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Clean Elections Law Battle In Maine Legislature
11/29/2011   Reported By: A.J. Higgins

A partisan dispute has erupted in Augusta over the state's co-called clean elections law, which is being revised in the wake of a U.S. Supreme Court ruling earlier this year. Democrats on the legislature's Veterans and Legal Affairs Committee are accusing the Republican majority of trying to kill public campaign financing in Maine.

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Clean Elections Law Battle
Originally Aired: 11/29/2011 12:00 AM

Lawmakers on the both sides of isle agree that Maine's law had to be revisited, after the high court struck down the so-called "matching funds" provision of a similar law, which had allowed publicly funded candidates to access more money when being outspent by their opponents. As the legislature's Legal and Veteran's Affairs Committee set out to adjust the law, majority Republicans opted to strike all references to matching funds without offering any alternatives. Anne Luther of Maine Citizens for Clean Elections hopes the full legislature doesn't go along.

"Well I think we're certainly disappointed with the majority report out of this committee and if this is the legislative outcome, I think it's definitely going to be a step backward," Luther said."

Maine voters approved the Clean Elections Act in 1996 to discourage the use of special interest money out of state and, allow candidates to spend more time running for office instead of fundraising. Advocates also argued that the law would encourage new candidates to run for public office. But earlier this year, the US Supreme Court ruled 5-4 that permitting matching funds violates the First Amendment, and forces privately funded candidates and independent political organizations to either restrain their spending or risk triggering matching funds to their publicly financed opponents.

"You're never going to take all of the money out of politics, that's just not going to happen," said Representative Jarrod Crockett, a Bethel Republican.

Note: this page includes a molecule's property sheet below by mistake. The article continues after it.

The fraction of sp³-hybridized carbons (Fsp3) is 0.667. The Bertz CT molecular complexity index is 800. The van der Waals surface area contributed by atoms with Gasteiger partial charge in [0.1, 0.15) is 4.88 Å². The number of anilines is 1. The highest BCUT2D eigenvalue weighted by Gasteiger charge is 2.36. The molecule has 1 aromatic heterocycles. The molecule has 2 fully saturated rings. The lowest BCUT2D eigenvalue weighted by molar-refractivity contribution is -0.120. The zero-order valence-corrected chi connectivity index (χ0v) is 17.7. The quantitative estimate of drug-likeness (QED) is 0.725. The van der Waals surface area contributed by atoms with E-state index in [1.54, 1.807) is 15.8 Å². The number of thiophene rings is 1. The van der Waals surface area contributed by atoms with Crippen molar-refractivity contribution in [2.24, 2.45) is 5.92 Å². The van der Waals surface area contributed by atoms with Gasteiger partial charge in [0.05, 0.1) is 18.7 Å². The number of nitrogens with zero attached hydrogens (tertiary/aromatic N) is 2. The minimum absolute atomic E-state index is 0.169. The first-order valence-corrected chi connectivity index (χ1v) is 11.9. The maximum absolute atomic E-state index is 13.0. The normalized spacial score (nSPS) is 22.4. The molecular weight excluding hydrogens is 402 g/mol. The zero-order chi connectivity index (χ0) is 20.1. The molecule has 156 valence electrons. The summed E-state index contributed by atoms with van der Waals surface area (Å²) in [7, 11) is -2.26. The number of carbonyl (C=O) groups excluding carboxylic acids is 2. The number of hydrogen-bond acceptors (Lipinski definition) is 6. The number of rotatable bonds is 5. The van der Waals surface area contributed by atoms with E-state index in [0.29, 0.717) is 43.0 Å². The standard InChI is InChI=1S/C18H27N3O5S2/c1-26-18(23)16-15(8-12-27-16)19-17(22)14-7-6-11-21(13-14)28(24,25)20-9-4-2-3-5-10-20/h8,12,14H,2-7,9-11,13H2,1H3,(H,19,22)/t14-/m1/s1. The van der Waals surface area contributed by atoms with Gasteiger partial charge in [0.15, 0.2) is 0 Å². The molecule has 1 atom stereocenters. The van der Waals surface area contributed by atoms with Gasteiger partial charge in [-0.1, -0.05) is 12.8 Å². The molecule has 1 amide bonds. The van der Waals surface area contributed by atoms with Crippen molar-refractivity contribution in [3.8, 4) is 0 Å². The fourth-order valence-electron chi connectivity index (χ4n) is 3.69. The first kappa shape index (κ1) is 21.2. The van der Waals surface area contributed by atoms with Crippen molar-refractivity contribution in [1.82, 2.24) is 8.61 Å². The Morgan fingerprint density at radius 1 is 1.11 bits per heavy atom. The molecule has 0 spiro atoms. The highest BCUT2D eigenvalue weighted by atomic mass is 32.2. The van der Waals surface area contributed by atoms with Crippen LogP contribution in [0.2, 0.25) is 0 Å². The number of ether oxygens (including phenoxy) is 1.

Crockett and six other Republicans endorsed a majority plan against the wishes of five Democrats and an Independent lawmaker who were looking for something more than just compliance with the court's ruling. Democrats on the panel encouraged Republicans to consider an option that would allow the release of additional funds to candidates who were willing to collect more qualifying contributions. Crockett said that seems to circumvent the court ruling. And then, he said, there's the cost.

"With the striking of the matching funds, you're looking at saving over a million dollars this year," Crockett said. "That's a pretty substantial chunk. And when you take the gubernatorial piece out, as far as matching funds, you're going to be looking at some real savings and that's what it came down to for me. It's a numbers game. It's hard to go to people of Maine and say, hey I'm going to increase the spending for clean elections and at the same time, we've heard about DHHS and what they're going through. It came down to a numbers game."

But Democratic state Representative Diane Russell, a Portland Democrat, said that wasn't the only game being played out in the committee. Russell urgged crockett and other republicans on the committee to come up with an alternative, rather than go along with party leaders on the issue.

"If you want to defer to leadership, that's your prerrogative," Russell said. "But we're all individually duly elected members of the Legislature and our job is to sit in this seat and to get the policy in the best position possible and to set aside partisan debates and to actually do what is right for the people of Maine. So if you want to abrogate your responsibility, that's your prerogative."

State Representative Mike Carey, a Lewiston Democrat, said Republicans on the committee voted as a block but expressed different concerns individually that could lead to a compromise on the floor of the House or Senate since the majority of all lawmakers rely on the Clean Elections system to run their campaigns.

"The Legislature is an amazing place," Carey said. "The people of Maine send their neighbors to come and work something out and be reasonable and I think when calmer heads prevail, that's where we'll find ourselves."

Some Democrats speculated Republicans may be holding the majority vote on Clean Elections as a future bargaining chip in exchange for supporting upcoming supplemental budget requests or other controversial proposals.


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